Joost Heemskerk, renewable-energy product line director at SBM Offshore, agreed. "We need a very efficient local procedure, with an optimised sequence for assembly and installation," he noted. "The installation solution must be designed from the beginning. You can’t stack floaters of this size if the weather is not good."
More work is also needed on cable connections and how to bring turbines back to shore for major maintenance. "This needs a lot more consideration," Alex Gauntt, Siem’s business development manager, said, although he believes that "plug and play solutions" will come.
Visibility and volume
Indeed, many speakers agreed that the industry will find solutions if there is sufficient demand. "There are no insurmountable obstacles," observed Andrew Tipping, commercialisation manager at ORE Catapult, presenting the Lifes50+ study on commercialisation risk. "A lot of issues will be solved as volume is there and credible partners come in," he believes.
"The learning curve from volume is a magnificent tool," agreed Henrik Stiesdal, founder of Stiesdal Offshore Technology and former Siemens Wind CTO.
That said, first of all "policymakers need to supply long-term visibility to get the wheel of opportunity going," Heemskerk noted. On that score, the first movers are likely to be France, the UK, Japan and the US, as they look to move beyond the current demonstrators, pilot arrays and pre-commercial projects.
However, WindEurope CEO Giles Dickson added a note of caution, citing a potential gap in the European pipeline between 2021 and 2025, when the first commercial projects are likely to start coming online. This presents a serious risk, especially for smaller companies who might simply run out of cash while waiting for firm orders.
On the other hand, the gap can also be viewed as a "window of opportunity," Dickson argued. In Europe, for example, floating wind could play a key role in helping the EU meet its 2030 climate goals. The industry should be pushing governments to get floating wind enshrined in the forthcoming national climate and energy plans, thereby creating a market for the next decade, he said.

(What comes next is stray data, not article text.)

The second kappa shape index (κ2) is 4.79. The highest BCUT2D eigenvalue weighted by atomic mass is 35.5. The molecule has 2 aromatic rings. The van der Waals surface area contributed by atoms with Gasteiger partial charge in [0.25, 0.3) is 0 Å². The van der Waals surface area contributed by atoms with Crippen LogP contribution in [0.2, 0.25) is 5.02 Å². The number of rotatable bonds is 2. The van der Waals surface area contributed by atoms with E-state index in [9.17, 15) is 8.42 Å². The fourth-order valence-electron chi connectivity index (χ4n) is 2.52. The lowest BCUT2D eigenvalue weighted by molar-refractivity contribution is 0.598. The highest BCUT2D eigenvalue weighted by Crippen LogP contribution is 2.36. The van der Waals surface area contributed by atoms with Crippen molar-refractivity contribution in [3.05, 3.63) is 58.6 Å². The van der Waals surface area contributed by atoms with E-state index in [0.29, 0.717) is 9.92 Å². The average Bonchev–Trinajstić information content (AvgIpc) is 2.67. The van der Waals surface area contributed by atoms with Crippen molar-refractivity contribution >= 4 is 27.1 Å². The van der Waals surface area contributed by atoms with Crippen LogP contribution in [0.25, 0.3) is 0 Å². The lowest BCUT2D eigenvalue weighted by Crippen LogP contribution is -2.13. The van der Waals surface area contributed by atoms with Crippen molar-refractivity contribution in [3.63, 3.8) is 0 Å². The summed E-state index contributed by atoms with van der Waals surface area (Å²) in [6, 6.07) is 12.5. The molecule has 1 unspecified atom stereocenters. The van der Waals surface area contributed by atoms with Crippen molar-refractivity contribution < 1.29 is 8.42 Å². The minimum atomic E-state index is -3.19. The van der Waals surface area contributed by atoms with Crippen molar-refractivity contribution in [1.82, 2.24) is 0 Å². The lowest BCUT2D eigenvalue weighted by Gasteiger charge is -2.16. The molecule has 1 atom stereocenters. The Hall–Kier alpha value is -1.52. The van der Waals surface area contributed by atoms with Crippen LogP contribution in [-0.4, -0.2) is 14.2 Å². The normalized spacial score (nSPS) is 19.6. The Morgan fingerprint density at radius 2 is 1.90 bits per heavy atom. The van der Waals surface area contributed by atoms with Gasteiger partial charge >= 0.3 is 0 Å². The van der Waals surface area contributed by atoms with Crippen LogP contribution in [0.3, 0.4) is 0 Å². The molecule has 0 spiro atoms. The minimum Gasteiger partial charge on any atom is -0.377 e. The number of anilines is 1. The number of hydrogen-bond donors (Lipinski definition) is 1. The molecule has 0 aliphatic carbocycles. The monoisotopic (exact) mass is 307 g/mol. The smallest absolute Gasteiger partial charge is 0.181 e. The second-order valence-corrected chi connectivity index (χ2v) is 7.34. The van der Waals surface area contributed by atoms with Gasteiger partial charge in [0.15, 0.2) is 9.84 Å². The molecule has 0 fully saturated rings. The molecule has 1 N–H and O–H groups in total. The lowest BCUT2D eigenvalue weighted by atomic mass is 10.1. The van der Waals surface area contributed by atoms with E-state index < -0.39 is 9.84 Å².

France may well lead the way in commercial deployment of floating technology, delegates learned. The French government plans to launch the first commercial tender next year, possibly followed by annual tenders up to 2GW of capacity, said Laurent Michel, director general of energy and climate in the ecology ministry.
Other commercial projects vying for first place include the 150MW Redwood Coast project off California, which could be online in 2024. And during the conference, Ideol and Macquire Capital announced they were joining forces to develop a utility-scale commercial project in Japan, with an ambitious target of 2023, according to Bruno Geschier, Ideol’s chief sales and marketing officer.
How quickly all this happens partly depends on price, of course, though that is a question of chicken and egg: industrialisation will bring cost reduction, but governments want to see prices dropping before committing to large volumes. Nevertheless, despite the challenges that remain, most delegates believed that floating wind would achieve the same dramatic cost reduction as fixed foundations.
Leading the charge, Irene Rummelhoff announced Statoil is targeting a levelised cost of energy (LCOE) of €40-60/MWh in 2030, close to the price for fixed foundation projects. While many thought this was pretty ambitious, Rummelhoff pointed out that Hywind Scotland (pictured, below) "is working better than anyone had hoped."
The world’s first floating array has not only survived a hurricane and waves up to 8.2 metres, but also achieved average capacity factors of 68% in January and February, Rummelhoff announced, to spontaneous applause. These were admittedly very windy months, but when pushed, plant manager Halvor Hoen Hersleth said he hoped for an average of around 60% over the year.
While there is still much to learn, the industry trusts this is just a sign of things to come.
Find out more about scaling up floating offshore wind at Windpower Monthly's Floating Offshore Wind conference on 28-29 June in London. Visit windfloatingoffshore.com for more details